Scientists at The Scripps Research Institute have successfully converted an RNA enzyme (ribozyme) into a DNA enzyme (deoxyribozyme) through a process of accelerated in vitro evolution. The molecular conversion or transfer of both genetic information and catalytic function between these two different genetic systems, which are both based on nucleic acid-like molecules, is exactly what many scientists believe occurred during the very earliest period of earth's existence.
This "evolutionary conversion" provides a modern-day snapshot of how life as we understand it may have first evolved out of the earliest primordial mix of RNA-like molecules-sometimes referred to as the "pre-RNA world"-into a more complex form of RNA-based life (or the "RNA world") and eventually to cellular life based on DNA and proteins. Nucleic acids are large complex molecules that store and convey genetic information, but can also function as enzymes.
While the transfer of sequence information between two different classes of nucleic acid-like molecules-between RNA and DNA, for example-is straightforward because it relies on the one-to-one correspondence of the double helix pairing, transferring catalytic function is significantly more difficult because function cannot be conveyed sequentially. The present study demonstrates that the "evolutionary conversion" of an RNA enzyme to a DNA enzyme with the same function is possible, however, through the acquisition of a few critical mutations.
The study was released in an advance online version of the journal Chemistry & Biology.
Scripps Research Professor Gerald F. Joyce, a member of the Skaggs Institute for Chemical Biology whose laboratory conducted the study, said, "During early life on earth both genetic information and catalytic function were thought to reside only in RNA. In our study, the evolutionary transition from an RNA to a DNA enzyme represents a genuine change, rather than a simple expansion, of the chemical basis for catalytic function. This means that similar evolutionary pathways may exist between other classes of nucleic acid-like molecules. These findings could help answer some fundamental questions concerning the basic structure of life and how it evolved over time."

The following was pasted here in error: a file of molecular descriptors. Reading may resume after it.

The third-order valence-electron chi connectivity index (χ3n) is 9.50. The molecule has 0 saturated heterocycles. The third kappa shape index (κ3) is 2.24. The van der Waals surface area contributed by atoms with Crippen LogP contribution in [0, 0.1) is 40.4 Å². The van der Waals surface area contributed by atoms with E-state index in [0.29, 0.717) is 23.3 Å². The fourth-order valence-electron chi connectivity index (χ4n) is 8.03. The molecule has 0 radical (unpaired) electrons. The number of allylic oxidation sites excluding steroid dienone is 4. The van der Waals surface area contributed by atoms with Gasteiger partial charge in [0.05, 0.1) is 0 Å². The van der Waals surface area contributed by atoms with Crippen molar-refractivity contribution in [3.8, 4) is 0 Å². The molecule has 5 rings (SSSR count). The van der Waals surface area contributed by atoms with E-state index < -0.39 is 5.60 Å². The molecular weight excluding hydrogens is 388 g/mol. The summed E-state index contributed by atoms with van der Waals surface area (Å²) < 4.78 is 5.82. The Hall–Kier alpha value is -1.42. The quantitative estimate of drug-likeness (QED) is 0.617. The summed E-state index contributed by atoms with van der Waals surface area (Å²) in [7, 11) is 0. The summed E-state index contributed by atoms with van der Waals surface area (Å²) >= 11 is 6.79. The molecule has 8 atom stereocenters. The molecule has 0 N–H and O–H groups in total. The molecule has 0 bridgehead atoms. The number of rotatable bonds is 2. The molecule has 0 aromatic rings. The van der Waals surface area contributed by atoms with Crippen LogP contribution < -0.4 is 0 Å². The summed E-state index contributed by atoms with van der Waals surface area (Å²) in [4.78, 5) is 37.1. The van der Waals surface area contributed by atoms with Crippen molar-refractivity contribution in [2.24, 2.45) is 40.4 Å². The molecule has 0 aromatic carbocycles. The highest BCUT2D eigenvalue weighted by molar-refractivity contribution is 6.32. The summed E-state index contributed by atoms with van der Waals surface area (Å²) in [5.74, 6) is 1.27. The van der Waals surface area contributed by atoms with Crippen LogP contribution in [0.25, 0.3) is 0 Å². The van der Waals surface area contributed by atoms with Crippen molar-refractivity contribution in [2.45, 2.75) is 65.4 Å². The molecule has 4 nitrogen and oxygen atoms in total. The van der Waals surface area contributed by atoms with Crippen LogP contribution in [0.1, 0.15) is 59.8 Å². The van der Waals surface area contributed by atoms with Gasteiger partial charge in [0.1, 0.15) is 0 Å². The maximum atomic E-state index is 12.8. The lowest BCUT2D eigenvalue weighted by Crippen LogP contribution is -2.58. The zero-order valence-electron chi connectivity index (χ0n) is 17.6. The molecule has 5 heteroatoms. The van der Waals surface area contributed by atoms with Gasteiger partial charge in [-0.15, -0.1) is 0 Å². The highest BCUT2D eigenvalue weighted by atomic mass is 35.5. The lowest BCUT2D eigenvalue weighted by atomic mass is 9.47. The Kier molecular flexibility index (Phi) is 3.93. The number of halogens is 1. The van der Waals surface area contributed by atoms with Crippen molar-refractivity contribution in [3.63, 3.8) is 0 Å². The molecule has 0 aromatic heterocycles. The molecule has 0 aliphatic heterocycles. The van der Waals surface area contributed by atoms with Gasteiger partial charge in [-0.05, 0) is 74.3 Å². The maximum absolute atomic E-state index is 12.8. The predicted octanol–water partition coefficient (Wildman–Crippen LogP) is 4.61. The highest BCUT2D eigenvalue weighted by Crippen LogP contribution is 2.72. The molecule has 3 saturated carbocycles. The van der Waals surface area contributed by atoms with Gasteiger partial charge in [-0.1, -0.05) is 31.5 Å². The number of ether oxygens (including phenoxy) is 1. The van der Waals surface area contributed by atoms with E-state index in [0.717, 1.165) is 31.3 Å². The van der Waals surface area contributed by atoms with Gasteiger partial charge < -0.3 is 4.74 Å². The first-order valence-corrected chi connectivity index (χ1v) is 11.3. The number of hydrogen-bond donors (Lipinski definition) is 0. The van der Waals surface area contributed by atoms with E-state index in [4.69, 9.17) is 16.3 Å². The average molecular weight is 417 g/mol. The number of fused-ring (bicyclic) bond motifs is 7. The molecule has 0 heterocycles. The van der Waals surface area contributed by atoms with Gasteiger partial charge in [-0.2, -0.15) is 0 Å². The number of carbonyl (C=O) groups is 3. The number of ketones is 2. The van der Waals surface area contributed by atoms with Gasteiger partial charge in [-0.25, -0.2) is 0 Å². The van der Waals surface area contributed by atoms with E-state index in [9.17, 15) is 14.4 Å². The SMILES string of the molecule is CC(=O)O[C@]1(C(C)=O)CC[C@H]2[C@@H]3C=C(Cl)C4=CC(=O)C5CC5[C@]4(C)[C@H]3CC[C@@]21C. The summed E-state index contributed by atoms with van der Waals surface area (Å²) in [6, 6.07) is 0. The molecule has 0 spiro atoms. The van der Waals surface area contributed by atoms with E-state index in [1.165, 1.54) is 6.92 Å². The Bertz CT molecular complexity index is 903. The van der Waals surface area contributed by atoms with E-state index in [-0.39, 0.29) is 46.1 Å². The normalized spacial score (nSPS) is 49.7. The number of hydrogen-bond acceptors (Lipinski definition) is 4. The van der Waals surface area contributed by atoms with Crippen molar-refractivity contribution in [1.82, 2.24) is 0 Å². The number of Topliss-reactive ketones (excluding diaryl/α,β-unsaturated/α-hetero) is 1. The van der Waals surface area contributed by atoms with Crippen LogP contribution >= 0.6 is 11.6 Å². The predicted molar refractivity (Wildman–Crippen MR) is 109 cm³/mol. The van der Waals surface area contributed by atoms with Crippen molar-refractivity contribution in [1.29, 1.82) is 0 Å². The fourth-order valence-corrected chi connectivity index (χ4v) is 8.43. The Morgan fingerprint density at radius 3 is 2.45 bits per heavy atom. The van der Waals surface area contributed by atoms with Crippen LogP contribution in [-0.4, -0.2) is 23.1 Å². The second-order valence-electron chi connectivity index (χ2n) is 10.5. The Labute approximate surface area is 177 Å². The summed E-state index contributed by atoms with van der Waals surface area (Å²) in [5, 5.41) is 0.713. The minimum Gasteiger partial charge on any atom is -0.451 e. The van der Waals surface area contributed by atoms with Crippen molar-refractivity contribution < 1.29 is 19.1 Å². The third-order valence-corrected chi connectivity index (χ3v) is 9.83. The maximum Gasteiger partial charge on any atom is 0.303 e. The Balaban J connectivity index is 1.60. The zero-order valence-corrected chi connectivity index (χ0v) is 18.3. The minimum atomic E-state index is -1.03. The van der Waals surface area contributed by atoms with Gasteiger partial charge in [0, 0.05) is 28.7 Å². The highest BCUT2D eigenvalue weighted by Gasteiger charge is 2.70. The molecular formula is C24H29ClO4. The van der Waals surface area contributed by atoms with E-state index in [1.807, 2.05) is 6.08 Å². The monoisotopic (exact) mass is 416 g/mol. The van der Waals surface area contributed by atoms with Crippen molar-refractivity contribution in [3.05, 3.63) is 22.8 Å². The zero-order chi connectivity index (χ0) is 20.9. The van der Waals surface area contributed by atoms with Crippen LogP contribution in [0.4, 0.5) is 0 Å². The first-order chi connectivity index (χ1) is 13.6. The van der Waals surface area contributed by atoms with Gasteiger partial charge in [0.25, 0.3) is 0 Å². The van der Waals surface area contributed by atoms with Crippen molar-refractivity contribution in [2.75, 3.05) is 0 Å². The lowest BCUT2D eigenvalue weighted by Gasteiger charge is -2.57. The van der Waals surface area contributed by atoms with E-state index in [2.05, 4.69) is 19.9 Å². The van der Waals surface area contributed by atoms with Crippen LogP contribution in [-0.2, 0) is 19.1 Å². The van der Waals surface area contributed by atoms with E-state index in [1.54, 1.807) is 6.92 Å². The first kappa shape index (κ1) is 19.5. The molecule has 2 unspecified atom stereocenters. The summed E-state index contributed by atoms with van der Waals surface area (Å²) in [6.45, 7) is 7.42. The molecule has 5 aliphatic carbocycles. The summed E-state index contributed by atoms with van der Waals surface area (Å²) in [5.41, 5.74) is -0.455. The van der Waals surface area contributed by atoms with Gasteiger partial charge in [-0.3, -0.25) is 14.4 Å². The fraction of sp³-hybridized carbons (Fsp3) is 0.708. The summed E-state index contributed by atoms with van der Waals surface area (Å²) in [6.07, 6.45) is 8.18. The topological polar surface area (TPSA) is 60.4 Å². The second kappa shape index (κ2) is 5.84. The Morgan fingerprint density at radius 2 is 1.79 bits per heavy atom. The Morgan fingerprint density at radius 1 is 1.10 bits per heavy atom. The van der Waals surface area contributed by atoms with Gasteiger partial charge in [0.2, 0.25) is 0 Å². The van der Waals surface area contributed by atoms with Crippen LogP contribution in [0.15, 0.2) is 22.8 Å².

As Francis Crick, the Nobel laureate who, along with James Watson uncovered the double helix structure of DNA, articulated in 1970, all known organisms operate according to the central dogma of molecular biology-that the transfer of sequential genetic information proceeds from nucleic acid to nucleic acid, and from nucleic acid to protein. But a far different situation exists with regard to the transfer of catalytic function, which does not occur sequentially in contemporary biology. The new study shows that catalytic function can be transmitted sequentially between two different nucleic acid-like molecules, suggesting how it might have been conveyed from pre-RNA molecules to RNA during the simpler pre-RNA world period.
There are several candidates for the initial pre-RNA molecule, all of which have the ability to form base-paired structures with themselves and with RNA. Cross-pairing would allow genetic information to be transferred from these pre-RNA molecules to RNA. The catalytic function of these early enzymes might have been transferred to a corresponding RNA enzyme following the acquisition of a few critical mutations, the study said, just as the evolutionary change of a ribozyme to a deoxyribozyme with the same or similar catalytic functions might also have occurred through random mutation and selection.
For the study, an RNA ribozyme was converted to a corresponding deoxyribozyme through in vitro evolution. The ribozyme was first prepared as a DNA molecule of the same RNA sequence but with no detectable catalytic activity. A large number of randomized variations of this DNA were prepared, and repeated cycles of in vitro evolution were carried out. The result was a deoxyribozyme with about the same level of catalytic activity as the original ribozyme.
"The use of in vitro evolution provides the means to convert a ribozyme to a corresponding deoxyribozyme rapidly," Joyce said. "In the laboratory these procedures allow us to carry out many generations of test tube evolution. The resulting molecules have interesting catalytic properties, they teach us something new about evolution, and they have potential application as therapeutic and diagnostic agents."
Other authors of the study include Natasha Paul and Greg Springsteen. The study was supported by the National Aeronautics and Space Administration, the National Institutes of Health, and Johnson & Johnson Research.
Cite This Page: